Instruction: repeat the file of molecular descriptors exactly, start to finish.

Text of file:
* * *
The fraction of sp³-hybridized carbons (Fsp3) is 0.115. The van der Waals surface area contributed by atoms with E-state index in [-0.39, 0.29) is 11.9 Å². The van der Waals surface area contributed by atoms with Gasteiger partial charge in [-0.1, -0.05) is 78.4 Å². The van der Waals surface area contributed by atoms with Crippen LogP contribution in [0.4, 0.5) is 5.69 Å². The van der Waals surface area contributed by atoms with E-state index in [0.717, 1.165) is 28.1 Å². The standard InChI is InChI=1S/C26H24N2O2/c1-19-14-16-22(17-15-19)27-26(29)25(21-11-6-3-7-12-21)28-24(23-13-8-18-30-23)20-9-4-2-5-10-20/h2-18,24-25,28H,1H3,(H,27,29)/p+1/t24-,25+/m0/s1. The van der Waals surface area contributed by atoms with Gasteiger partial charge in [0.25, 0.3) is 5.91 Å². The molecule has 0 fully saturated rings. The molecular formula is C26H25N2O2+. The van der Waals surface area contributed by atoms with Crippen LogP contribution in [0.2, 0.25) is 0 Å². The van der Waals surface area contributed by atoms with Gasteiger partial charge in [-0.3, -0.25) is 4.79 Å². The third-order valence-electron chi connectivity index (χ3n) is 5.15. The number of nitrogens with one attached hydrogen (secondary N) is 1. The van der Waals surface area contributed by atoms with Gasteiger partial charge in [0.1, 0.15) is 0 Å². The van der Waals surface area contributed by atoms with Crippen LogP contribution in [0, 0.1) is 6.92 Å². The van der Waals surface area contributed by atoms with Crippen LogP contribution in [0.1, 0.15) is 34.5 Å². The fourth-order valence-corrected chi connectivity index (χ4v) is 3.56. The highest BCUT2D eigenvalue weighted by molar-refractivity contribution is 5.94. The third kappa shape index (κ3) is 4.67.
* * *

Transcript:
The fraction of sp³-hybridized carbons (Fsp3) is 0.115. The van der Waals surface area contributed by atoms with E-state index in [-0.39, 0.29) is 11.9 Å². The van der Waals surface area contributed by atoms with Gasteiger partial charge in [-0.1, -0.05) is 78.4 Å². The van der Waals surface area contributed by atoms with Crippen LogP contribution in [0.4, 0.5) is 5.69 Å². The van der Waals surface area contributed by atoms with E-state index in [0.717, 1.165) is 28.1 Å². The standard InChI is InChI=1S/C26H24N2O2/c1-19-14-16-22(17-15-19)27-26(29)25(21-11-6-3-7-12-21)28-24(23-13-8-18-30-23)20-9-4-2-5-10-20/h2-18,24-25,28H,1H3,(H,27,29)/p+1/t24-,25+/m0/s1. The van der Waals surface area contributed by atoms with Gasteiger partial charge in [0.25, 0.3) is 5.91 Å². The molecule has 0 fully saturated rings. The molecular formula is C26H25N2O2+. The van der Waals surface area contributed by atoms with Crippen LogP contribution in [0.2, 0.25) is 0 Å². The van der Waals surface area contributed by atoms with Gasteiger partial charge in [-0.3, -0.25) is 4.79 Å². The third-order valence-electron chi connectivity index (χ3n) is 5.15. The number of nitrogens with one attached hydrogen (secondary N) is 1. The van der Waals surface area contributed by atoms with Gasteiger partial charge in [0.1, 0.15) is 0 Å². The van der Waals surface area contributed by atoms with Crippen LogP contribution in [0, 0.1) is 6.92 Å². The van der Waals surface area contributed by atoms with Crippen LogP contribution in [0.1, 0.15) is 34.5 Å². The fourth-order valence-corrected chi connectivity index (χ4v) is 3.56. The highest BCUT2D eigenvalue weighted by molar-refractivity contribution is 5.94. The third kappa shape index (κ3) is 4.67.